My time spent with this game has been short, but I've enjoyed every minute of it. You might find that the new job system and overall improvements will warrant another playthrough if you're a returning fan of the game, or even if you're someone who didn't gel with the title when it was originally released. And if you're a newcomer, then know it's a title that you should really keep an eye on.

The release of Final Fantasy XII: The Zodiac Age is just around the corner, and we'll have our review up as soon as possible!

Hands-On Preview
"...Many people who were frustrated by the limitations of the original Licence Board, the slow walking or the lack of an autosave might now enjoy the game far more than they did a decade ago."

Here we are again: another year, another Final Fantasy classic in HD. Just to be clear, like Final Fantasy X and X-2 before it, The Zodiac Age is a tweaked remaster, not a remake. In this case though, The Zodiac Age is actually a remaster of a version of Final Fantasy XII that was never released in the west, the ironically titled International Zodiac Job System (IZJS). IZJS featured numerous gameplay improvements, notably the introduction of job classes so that the party could take on more diverse roles. The Zodiac Age retains all of these changes as well as adding some new updates of its own. This preview is based on approximately 2.5 hours of playtime, mostly from a middle section of the story.

Final Fantasy XII takes place in the high fantasy world of Ivalice (the same world as Final Fantasy Tactics). The story follows a group of heroes led by a youth named Vaan as they seek to save their homeland from an evil empire and restore the princess to the throne. It's not an original story, but there are some nice twists and turns that keep things interesting. The story and party characters remain unchanged from the original game.

The combat, however, is far from standard. If you take a look at the screenshots you'll notice what appears to be a turn-based ATB system. In some ways this is true: once a party member's action bar has filled up they can take a turn. But in FFXII this all happens in real-time. You can move your character around freely during the battle and issue them commands to perform when their bar has filled up. It's a little deceptive though, because even though you can keep your distance from an enemy they'll still hit you with their melee attack when their turn comes around.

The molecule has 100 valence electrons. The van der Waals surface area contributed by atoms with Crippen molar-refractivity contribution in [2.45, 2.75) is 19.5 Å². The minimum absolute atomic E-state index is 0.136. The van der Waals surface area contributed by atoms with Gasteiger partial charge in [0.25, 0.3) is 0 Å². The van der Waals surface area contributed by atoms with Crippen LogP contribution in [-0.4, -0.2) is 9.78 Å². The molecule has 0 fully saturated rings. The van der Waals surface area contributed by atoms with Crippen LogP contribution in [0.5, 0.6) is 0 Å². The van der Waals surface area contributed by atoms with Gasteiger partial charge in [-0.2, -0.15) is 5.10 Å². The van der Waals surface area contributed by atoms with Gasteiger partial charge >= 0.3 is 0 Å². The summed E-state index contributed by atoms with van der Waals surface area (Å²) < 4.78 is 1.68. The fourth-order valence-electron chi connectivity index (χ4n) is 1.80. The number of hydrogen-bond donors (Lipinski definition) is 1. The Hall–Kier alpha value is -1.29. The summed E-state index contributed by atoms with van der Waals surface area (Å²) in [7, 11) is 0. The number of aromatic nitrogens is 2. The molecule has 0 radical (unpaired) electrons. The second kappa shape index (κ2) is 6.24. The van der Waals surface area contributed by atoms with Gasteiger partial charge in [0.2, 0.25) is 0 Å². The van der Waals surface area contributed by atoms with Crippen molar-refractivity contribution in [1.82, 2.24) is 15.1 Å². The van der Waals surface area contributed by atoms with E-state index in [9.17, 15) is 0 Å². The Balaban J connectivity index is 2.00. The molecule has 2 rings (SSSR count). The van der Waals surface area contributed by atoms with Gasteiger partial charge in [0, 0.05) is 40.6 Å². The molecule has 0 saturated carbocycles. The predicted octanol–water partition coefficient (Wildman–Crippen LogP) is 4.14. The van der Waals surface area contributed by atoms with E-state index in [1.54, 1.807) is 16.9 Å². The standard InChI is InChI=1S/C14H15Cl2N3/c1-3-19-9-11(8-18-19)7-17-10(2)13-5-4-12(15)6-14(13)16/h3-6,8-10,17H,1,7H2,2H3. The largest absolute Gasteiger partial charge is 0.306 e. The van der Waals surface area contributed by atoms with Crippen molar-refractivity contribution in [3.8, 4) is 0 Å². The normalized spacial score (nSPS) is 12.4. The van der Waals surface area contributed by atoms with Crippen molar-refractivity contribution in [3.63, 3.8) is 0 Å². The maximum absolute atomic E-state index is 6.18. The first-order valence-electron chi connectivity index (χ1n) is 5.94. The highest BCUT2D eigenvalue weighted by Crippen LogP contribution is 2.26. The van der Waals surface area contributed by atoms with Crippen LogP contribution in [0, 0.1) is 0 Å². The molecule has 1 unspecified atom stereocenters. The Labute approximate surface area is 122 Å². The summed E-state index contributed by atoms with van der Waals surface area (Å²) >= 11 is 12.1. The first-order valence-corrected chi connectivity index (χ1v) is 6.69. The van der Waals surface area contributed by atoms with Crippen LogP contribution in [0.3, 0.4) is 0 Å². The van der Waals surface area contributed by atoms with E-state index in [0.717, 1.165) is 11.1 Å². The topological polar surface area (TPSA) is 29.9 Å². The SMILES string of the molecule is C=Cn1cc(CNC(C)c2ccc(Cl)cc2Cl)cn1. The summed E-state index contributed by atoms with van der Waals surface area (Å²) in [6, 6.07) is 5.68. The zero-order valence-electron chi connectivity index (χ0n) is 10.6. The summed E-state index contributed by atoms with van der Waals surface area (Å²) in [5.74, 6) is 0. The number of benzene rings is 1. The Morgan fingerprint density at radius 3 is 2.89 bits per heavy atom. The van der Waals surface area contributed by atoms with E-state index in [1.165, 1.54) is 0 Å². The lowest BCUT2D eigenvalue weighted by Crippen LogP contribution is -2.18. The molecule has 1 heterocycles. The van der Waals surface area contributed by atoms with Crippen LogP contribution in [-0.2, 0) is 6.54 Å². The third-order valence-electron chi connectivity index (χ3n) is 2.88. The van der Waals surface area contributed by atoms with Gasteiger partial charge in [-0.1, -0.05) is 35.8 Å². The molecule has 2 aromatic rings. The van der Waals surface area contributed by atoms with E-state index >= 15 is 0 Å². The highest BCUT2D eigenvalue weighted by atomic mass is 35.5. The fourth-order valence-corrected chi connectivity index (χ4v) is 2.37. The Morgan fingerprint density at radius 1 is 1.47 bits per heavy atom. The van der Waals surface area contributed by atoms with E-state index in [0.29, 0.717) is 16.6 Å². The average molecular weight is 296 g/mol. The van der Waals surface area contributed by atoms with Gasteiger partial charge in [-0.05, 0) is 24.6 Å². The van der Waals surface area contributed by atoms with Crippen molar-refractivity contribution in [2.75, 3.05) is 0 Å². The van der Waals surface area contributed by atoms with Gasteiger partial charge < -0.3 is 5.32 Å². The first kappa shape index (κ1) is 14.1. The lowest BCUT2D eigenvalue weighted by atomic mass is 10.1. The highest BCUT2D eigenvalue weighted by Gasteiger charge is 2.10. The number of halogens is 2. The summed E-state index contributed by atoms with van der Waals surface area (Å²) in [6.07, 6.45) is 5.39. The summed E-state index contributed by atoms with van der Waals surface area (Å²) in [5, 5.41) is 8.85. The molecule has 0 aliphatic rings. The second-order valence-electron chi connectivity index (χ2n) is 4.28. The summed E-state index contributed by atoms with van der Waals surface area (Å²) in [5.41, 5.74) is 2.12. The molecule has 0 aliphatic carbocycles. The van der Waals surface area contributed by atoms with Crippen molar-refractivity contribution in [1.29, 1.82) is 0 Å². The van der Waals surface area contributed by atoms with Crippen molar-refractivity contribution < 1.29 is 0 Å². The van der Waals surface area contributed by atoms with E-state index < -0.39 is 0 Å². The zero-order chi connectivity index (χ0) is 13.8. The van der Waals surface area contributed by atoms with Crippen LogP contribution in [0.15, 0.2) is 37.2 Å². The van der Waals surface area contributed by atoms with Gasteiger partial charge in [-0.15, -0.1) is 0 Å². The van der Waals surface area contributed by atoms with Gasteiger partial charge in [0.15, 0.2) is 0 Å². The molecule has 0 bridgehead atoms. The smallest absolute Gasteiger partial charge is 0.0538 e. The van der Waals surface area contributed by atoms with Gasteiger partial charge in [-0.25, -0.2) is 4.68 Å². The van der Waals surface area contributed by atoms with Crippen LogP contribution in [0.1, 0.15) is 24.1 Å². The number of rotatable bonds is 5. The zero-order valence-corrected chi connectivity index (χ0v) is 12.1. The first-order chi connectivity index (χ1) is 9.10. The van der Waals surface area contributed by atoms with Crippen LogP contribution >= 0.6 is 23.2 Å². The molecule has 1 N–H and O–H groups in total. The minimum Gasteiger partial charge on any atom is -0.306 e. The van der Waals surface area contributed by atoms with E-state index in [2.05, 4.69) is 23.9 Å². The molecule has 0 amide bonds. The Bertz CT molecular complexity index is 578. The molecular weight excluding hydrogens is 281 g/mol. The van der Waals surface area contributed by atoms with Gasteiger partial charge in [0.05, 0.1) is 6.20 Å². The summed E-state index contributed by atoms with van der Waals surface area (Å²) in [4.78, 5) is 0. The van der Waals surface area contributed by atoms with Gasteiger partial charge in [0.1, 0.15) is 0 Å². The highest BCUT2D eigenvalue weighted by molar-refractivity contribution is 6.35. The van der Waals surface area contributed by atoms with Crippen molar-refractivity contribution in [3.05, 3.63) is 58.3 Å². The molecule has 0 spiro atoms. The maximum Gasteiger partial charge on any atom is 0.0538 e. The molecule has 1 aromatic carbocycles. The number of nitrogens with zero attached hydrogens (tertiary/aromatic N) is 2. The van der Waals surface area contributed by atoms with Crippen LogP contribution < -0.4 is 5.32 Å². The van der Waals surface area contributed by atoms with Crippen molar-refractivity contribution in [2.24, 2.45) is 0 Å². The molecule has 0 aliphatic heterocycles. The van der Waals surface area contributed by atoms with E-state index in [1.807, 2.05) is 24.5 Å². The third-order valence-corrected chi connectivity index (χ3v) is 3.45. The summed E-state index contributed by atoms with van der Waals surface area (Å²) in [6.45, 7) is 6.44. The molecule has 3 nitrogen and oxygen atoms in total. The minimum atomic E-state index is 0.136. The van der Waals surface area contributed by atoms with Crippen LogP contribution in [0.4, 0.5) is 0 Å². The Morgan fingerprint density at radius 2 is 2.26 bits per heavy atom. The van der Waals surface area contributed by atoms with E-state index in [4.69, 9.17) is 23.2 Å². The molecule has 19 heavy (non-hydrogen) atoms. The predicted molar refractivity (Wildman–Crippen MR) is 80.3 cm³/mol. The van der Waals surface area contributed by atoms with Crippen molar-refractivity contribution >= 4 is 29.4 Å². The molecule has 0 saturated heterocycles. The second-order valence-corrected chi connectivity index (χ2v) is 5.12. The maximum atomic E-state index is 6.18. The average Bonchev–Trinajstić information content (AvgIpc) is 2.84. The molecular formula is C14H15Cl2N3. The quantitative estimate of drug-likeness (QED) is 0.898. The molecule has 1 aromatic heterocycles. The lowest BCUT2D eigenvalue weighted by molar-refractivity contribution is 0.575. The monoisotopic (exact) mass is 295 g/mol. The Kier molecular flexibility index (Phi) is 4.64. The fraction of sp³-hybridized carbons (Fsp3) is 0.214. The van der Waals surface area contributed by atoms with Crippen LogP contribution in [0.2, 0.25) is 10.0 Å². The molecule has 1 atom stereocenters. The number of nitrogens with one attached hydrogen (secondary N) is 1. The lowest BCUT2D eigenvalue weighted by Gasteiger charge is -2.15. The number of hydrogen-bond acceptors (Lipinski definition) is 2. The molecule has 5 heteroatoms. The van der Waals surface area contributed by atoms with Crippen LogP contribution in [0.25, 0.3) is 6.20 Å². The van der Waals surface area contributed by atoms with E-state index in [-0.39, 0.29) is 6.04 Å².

So what do party members who aren't controlled directly do? They follow pre-programmed commands you can set up called Gambits. You can create tasks for the rest of the party to follow that they will then execute when the set circumstances occur. For example, you could set up a Gambit for Vaan that when another party member drops below 30% HP, he will automatically cast Cure on them. There's a huge amount of diversity with the commands you can set (essentially any circumstance you're going to encounter in battle), which will likely either overwhelm or deeply engage you. If you don't like Gambits, you can turn them all off and go full manual, but that will significantly slow battles down.

There are no random encounters in XII. Enemies are visible on the field and battle begins when you move close enough to them. There's no transition either, so if you decide to flee you hold R2 and just run for your life. Ivalice is a huge world with many diverse areas, though it's broken down into much smaller sections that need a quick load to move between. With new shorter load times, you'll barely even notice.

In the original Final Fantasy XII game, defeating enemies awarded party members with LP as well as EXP. LP, or Licence Points, were used to unlock squares on a board that would give that character a new power, such as a new spell, the ability to wear a certain type of armour and so on (similar to the Sphere Grid in Final Fantasy X). However, the Licence Board in the original game was identical for all characters, meaning they had all the same skills by the end of the game. One of the biggest changes in The Zodiac Age (and in IZJS) is allowing characters to choose two job classes, with a different licence board for each. Want to fling elemental spells around? Give a character the Black Mage job and licence board. Want to deal solid physical damage and keep up a good defence? Choose Knight. There are 12 job classes to choose from, most based on classic Final Fantasy jobs, allowing for tons more variety in combat, which is great.